Clinton Sees ‘Turning Point’ On Welfare Reform

SUNDAY, JULY 14, 1996

Congress appears ready to move beyond “political games” and produce straightforward welfare reform that he can quickly sign into law, President Clinton said on Saturday.

“This can be a real breakthrough, a genuine turning point,” Clinton said as he urged Congress to act in a similar spirit to complete action to raise the minimum wage and remove “poison pills” from bills to guarantee employees health insurance and crack down on illegal immigration.

In his weekly radio address, the president said that a decision by key Republican leaders this week to detach welfare reform from a proposal to reconstruct the Medicaid program for the poor is a sign they want to move forward, not court a certain veto.

“We are very close to replacing a broken welfare system with one that requires work, offers opportunity and demands responsibility,” Clinton said.

“If we work hard and work together we should now be able to pass real welfare reform, and do it very soon.”

But some Republicans leaders continued to question Clinton’s resolve to truly reform welfare as he promised during his 1992 campaign; he has since vetoed two GOP welfare bills that had what he called objectionable provisions, including moves to cut off benefits to legal aliens.

“On welfare reform, President Clinton has changed direction more times than Hurricane Bertha,” snapped Rep. John Boehner, R-Ohio, chairman of the Republican Conference Committee.

House Ways and Means Committee Chairman Rep. Bill Archer, R-Texas, said, “While we remain hopeful that the president’s words will be supported by meaningful action, we remain skeptical about the president’s ultimate position on welfare reform.”

Republican previous insistence on coupling welfare reform with a bid to convert the Medicaid program into block grants largely administered by the states became a barrier Clinton said he could not cross.

Since states would be able to set their own standards, the president said, this action would “repeal Medicaid’s guarantee of quality health care for elderly Americans, poor children, pregnant women and people with disabilities.”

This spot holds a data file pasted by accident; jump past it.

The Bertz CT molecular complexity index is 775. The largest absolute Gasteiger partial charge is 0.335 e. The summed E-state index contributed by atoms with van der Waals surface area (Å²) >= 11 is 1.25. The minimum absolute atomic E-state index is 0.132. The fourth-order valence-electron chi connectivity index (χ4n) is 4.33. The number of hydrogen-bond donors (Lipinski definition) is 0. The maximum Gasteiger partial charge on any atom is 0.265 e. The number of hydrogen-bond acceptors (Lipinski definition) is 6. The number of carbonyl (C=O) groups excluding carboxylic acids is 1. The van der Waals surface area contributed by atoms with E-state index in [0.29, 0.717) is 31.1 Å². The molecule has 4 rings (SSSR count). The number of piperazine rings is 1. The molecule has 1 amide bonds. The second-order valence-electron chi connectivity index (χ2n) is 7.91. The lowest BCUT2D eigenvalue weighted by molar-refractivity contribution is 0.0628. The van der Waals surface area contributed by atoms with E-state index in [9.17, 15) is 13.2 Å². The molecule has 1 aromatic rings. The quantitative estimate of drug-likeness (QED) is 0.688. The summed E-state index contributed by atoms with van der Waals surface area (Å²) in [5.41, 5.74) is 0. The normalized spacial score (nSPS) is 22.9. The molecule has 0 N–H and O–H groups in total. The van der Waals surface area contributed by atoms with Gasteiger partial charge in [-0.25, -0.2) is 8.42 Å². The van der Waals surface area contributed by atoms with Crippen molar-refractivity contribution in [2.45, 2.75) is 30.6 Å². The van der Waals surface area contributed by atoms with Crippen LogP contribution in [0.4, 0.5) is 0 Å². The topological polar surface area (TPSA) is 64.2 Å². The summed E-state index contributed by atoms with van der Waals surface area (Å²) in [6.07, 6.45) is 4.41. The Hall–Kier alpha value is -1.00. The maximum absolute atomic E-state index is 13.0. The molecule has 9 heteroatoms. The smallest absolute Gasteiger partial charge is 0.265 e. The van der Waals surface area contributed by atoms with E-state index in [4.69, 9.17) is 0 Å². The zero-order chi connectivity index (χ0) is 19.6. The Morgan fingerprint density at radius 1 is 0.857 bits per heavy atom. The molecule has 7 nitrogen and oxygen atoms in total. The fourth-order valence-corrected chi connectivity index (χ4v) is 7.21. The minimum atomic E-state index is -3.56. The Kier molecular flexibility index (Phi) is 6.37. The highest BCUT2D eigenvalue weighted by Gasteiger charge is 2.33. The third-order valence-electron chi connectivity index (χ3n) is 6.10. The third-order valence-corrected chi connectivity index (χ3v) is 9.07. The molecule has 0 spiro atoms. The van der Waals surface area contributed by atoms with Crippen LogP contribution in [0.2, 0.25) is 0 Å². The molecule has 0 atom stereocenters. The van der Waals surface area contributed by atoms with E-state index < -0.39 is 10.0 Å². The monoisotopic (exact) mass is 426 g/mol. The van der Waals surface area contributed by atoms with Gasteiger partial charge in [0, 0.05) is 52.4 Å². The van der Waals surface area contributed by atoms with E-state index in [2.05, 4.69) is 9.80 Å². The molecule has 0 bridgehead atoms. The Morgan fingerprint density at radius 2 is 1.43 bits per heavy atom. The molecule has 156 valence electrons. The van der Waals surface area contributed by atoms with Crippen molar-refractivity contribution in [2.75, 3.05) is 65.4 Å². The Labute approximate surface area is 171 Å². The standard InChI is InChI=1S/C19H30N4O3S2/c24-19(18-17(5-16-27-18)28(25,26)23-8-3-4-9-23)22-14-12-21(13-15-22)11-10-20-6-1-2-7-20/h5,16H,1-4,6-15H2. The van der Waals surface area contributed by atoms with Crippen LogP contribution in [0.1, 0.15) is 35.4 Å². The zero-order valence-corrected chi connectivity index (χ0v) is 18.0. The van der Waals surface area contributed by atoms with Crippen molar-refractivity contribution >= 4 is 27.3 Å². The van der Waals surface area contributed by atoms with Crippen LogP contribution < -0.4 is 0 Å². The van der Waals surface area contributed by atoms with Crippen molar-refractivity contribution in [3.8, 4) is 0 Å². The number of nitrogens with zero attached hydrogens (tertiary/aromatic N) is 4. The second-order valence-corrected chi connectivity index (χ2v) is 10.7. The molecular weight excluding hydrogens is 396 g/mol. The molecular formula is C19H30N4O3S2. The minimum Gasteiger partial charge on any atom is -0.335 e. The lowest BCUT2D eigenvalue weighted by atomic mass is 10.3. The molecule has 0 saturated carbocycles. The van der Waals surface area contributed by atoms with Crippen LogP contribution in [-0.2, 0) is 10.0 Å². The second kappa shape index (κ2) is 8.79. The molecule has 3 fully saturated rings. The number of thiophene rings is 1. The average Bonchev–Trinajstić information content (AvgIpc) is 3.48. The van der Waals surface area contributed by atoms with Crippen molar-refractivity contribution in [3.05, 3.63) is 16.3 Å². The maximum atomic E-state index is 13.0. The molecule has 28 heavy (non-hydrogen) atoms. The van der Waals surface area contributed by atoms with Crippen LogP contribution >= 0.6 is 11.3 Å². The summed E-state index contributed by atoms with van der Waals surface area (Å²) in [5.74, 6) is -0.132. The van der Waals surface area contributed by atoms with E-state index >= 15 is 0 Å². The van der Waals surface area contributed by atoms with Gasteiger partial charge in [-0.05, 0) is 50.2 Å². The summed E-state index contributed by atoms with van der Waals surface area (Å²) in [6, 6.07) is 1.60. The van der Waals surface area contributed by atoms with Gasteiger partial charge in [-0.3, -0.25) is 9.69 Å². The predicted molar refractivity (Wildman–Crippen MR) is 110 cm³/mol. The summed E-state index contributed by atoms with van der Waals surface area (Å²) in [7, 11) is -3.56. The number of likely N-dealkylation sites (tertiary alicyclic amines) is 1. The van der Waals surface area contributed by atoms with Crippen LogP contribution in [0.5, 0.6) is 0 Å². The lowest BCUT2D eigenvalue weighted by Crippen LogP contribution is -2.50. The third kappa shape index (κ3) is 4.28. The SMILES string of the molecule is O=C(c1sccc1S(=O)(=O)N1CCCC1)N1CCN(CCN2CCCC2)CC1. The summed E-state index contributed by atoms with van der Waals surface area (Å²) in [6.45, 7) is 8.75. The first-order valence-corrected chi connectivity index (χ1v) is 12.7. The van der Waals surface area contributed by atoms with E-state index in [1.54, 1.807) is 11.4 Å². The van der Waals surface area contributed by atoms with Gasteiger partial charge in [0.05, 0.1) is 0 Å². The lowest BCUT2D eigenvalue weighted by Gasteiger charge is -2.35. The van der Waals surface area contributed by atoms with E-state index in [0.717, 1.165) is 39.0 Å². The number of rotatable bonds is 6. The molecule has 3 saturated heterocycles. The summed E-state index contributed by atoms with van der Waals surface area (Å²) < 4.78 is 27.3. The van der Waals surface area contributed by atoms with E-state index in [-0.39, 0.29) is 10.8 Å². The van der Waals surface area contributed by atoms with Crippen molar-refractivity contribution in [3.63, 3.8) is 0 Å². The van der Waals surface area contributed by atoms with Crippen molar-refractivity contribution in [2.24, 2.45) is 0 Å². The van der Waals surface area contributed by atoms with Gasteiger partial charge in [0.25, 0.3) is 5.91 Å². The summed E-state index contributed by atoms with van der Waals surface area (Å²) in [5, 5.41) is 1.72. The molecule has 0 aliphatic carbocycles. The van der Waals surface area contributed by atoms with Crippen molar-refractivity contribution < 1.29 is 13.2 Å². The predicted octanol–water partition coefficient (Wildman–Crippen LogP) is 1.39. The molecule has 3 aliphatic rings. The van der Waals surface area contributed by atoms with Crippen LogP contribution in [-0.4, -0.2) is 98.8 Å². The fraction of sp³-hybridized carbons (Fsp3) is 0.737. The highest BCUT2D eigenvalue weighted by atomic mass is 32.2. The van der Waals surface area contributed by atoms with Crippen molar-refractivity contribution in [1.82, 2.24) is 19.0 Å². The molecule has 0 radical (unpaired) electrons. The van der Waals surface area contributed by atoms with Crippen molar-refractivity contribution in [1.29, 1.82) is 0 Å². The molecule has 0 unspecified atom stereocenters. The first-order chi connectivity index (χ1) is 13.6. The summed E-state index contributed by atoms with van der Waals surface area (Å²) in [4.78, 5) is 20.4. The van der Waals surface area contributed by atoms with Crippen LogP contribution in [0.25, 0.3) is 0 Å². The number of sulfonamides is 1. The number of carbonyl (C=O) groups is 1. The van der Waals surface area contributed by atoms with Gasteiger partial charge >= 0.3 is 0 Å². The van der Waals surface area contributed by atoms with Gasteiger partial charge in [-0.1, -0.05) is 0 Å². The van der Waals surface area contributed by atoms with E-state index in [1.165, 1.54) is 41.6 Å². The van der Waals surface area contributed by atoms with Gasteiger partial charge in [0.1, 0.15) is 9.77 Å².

“I’m determined to make welfare reform the law of the land, but I’ve also made it clear that I will not allow Medicaid to be destroyed, and I don’t care what bill it’s attached to,” Clinton said.

Clinton said he can support what he called “straightforward” welfare legislation introduced in the Senate by Sens. John Breaux, D-La., and John Chafee, R-R.I., or a separate bill offered in the House by Reps. Michael N. Castle, R-Del., and John Tanner, D-Tenn.

Those measures still provide benefits to legal aliens and allow exemptions to time limits.

“They would end welfare as we know it,” he said. “They should be the basis for quick agreement among the parties. And I look forward to having a bipartisan welfare reform bill within the next month.”

Republican presidential candidate Bob Dole, also urged House and Senate GOP leaders this week to pass “a sweeping welfare bill” this year.

But GOP sources, asking to remain anonymous, said Dole’s letter was sent only after his campaign aides had been told by congressional leaders that welfare would be moved separately in hopes that Clinton would sign it.

Dole had long opposed separating welfare reform and the Medicaid block grant proposal.

On other bills, Clinton asked Republicans to “put our differences aside for the sake of the American people” and remove objectionable provisions that would prompted him to veto otherwise acceptable legislation.

He said that includes Republican insistence on coupling a new and untested program of medical savings accounts in the Kennedy-Kassebaum bill which would guarantee that people keep their health insurance when they change jobs or when a family member becomes ill.

Clinton has said he can accept medical savings accounts, but only as a limited experiment.

“So I urge them to put aside the political games and let’s come to a quick agreement,” he said.

On another issue - the reform of laws governing illegal immigration - Clinton said he can go along with tougher border controls, withholding jobs from illegal aliens and the speedy deportation of criminal aliens.

But he said Republicans are also bent on “kicking the children of illegal aliens out of school,” a step he said would only lead to more crime while hurting the innocent.

Clinton, first lady Hillary Rodham Clinton, and their daughter Chelsea left the White House at midday Saturday for Camp David in Maryland’s Catoctin Mountains where they are to spend the weekend.

The three Clintons walked across the South Lawn from the White House to a waiting helicopter holding hands.

A camera crew, shooting footage for political commercials to be aired this fall, captured the scene.


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